Computer Giants Gird for Chip Fight

IBM CORPORATION and Apple Corporation have put aside their boxing gloves to shake hands - at least for now.

After years of touting the differences between their personal computers, the two industry giants have developed a common microprocessor - the brains of a computer - with chipmaker Motorola Inc. The chip, called the PowerPC, will be shipped starting in June. It will be used in both companies' computers.

Bob Mansfield, IBM's manager for the PowerPC, says the chip's development was driven by the demand for ever-greater computing power, the possibility of multimedia and other functions, and more sophisticated operating systems. "As we talked about this with Motorola and Apple, there was a lot of similarity in our thinking," Mr. Mansfield says.

But the alliance's geniality does not mask the iron fists that will be bared once the partners are in the ring - the market.

"Apple and IBM have different strategies for the PowerPC," says Michael Slater of Microdesign Resources in Sebastopol, Calif. Apple is looking for a new base for a future generation of computers, while IBM is looking to make its workstation stronger and maybe do something with the PC, he adds. Finding a niche

Apple says the PowerPC will coexist with its current lines, which contain another Motorola chip, the 68000. Apple System 7 software will run on the PowerPC, but at a speed as little as one-quarter as fast as on Macintosh computers. The software has to be translated to the chip's RISC (reduced instruction-set computing) architecture, a relatively new system that is fast for repetitive operations, Mr. Slater says. Apple is developing a new operating system for the chip and is trying to convince software d evelopers to write programs for the PowerPC.

IBM is directing the first PowerPC machines at high-end customers - engineers and draftsmen who use an operating system called Unix and require a lot of computing power. PowerPC machines will eventually replace IBM's RS/6000 workstation. But IBM isn't shying away from the low end of the PC market either. "You'll find it in the low- to mid-range workstations, you'll find it in the PC market, and in other markets RISC traditionally hasn't been in," IBM's Mansfield says. He sees the PowerPC machines droppin g below the $4,000 price that marks the bottom of the RS/6000 line. Intel and Microsoft enter the ring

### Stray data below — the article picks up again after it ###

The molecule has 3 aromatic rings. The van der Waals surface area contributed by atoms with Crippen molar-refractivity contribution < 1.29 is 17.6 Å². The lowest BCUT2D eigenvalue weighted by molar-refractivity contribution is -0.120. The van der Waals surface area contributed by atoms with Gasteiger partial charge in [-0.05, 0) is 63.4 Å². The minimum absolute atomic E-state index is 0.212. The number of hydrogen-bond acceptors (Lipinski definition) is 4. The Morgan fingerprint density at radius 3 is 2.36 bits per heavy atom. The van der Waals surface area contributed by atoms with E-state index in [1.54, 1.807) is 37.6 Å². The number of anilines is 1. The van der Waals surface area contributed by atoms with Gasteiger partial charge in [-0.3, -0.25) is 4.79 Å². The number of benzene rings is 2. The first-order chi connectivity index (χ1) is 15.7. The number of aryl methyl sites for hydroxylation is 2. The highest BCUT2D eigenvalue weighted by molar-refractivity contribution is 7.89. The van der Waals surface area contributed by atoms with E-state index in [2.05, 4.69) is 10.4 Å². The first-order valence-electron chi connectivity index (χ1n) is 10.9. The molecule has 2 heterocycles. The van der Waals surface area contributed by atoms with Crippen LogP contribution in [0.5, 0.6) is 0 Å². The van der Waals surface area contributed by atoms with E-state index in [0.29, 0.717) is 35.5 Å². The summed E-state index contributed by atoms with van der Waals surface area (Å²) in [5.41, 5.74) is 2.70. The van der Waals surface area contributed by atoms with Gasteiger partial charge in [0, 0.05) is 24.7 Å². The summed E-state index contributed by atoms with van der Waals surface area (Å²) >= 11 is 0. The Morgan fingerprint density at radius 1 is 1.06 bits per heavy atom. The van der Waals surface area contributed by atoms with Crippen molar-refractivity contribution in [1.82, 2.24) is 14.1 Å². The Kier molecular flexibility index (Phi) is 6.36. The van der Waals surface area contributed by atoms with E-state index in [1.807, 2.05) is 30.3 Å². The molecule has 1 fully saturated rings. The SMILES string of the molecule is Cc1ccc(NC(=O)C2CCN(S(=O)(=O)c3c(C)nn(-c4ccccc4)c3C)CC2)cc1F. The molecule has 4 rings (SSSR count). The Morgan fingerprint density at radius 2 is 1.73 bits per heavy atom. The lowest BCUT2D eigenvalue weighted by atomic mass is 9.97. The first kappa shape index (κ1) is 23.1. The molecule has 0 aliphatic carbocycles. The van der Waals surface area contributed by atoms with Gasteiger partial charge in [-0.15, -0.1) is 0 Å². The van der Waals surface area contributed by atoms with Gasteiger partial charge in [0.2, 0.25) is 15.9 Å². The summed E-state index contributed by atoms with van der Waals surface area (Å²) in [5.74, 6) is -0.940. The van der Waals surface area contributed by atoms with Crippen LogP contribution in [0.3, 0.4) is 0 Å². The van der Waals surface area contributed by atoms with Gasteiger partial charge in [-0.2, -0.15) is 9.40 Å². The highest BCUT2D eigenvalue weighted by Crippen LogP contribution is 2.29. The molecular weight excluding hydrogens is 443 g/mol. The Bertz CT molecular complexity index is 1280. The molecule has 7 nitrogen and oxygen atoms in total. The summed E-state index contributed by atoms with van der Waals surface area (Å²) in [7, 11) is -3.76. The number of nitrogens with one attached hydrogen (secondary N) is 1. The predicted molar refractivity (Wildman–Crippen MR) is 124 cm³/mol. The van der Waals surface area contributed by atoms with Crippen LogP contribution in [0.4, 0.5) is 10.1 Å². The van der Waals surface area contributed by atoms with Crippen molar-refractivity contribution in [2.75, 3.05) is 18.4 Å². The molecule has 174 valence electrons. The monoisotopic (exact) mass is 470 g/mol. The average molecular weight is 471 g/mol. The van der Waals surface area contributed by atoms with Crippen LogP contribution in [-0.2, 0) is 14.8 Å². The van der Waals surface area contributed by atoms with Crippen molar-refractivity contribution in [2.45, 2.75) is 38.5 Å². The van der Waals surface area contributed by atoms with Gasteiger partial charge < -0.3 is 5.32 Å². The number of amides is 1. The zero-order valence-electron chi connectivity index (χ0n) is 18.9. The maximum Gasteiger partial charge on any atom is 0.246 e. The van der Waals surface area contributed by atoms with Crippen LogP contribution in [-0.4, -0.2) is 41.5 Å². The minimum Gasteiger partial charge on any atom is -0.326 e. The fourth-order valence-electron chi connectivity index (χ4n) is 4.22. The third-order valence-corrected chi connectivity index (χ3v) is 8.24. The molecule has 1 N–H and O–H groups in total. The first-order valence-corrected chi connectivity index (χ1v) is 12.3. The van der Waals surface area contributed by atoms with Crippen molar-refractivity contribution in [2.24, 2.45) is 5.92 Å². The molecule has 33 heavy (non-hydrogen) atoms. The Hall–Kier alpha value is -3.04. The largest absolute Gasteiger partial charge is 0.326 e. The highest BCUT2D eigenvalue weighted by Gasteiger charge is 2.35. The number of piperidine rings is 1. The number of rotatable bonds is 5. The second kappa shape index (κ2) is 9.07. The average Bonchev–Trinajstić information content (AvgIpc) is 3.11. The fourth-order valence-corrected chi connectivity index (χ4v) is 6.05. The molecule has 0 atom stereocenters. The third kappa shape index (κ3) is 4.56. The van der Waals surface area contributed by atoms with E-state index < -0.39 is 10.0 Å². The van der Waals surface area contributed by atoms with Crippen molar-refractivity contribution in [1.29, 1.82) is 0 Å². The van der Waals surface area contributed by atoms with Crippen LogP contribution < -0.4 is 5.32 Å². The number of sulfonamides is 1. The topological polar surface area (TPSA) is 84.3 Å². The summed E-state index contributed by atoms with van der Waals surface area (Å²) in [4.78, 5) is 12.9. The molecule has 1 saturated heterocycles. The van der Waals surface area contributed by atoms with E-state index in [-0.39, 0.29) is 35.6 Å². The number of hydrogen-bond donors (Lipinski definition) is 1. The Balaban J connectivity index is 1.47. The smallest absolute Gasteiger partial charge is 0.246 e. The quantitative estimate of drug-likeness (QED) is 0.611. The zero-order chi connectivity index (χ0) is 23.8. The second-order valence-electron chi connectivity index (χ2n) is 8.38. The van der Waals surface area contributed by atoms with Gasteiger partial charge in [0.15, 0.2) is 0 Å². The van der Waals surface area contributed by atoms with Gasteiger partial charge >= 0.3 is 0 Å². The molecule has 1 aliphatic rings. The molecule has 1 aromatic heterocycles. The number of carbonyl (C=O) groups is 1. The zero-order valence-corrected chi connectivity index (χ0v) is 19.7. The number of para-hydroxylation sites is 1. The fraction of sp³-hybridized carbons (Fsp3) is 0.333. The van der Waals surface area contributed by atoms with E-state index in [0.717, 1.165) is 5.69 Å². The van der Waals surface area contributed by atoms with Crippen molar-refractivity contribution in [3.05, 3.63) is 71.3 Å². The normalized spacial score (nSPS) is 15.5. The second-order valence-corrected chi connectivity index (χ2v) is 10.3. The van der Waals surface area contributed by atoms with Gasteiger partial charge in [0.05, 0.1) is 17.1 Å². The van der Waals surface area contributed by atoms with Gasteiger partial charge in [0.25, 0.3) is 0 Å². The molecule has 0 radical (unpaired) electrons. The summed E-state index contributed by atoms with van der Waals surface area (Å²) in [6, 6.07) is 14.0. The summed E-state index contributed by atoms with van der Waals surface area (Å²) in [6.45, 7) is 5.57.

The competition will not be confined to Apple and IBM. No slugfest in the computer industry is complete without Intel Corporation, a major chipmaker, and Microsoft Corporation, a software giant. Intel has begun shipping customers its next-generation PC microprocessor, the Pentium. It will start appearing in computers later this year. Most PCs today use Intel microprocessors.

The Pentium and the first PowerPC microprocessor, the 601, are about equal in speed for average uses. Price may be where the PowerPC comes out a winner. Although Intel has not revealed its prices, the Pentium is likely to cost around $900 in large volumes, compared with $280 to $374 for versions of the PowerPC microprocessor. The chip can be made even less expensive, says Phil Pompa of Motorola. A low-power version will result in desktop computers "at minimum" 30 percent cheaper than machines based on th e initial PowerPC.

Other competitors for super-fast microprocessors include Digital Equipment Corporation's Alpha RISC chip and the MIPS 4000 built by several companies. Kevin Fielding, DEC's marketing manager for the Alpha, says that it is twice as fast as the PowerPC processor. But he acknowledges, "the initial version of the PowerPC is aggressively priced."

PC Magazine, for one, is convinced Intel's Pentium will dominate the PC market eventually.

Microsoft will have a lot to say on which chip wins. In June, it is set to deliver a new Windows operating system called Windows NT but has not said it will make it available for the PowerPC. Without this most important PC software operating system, IBM could be left behind if it offers low-end PCs.

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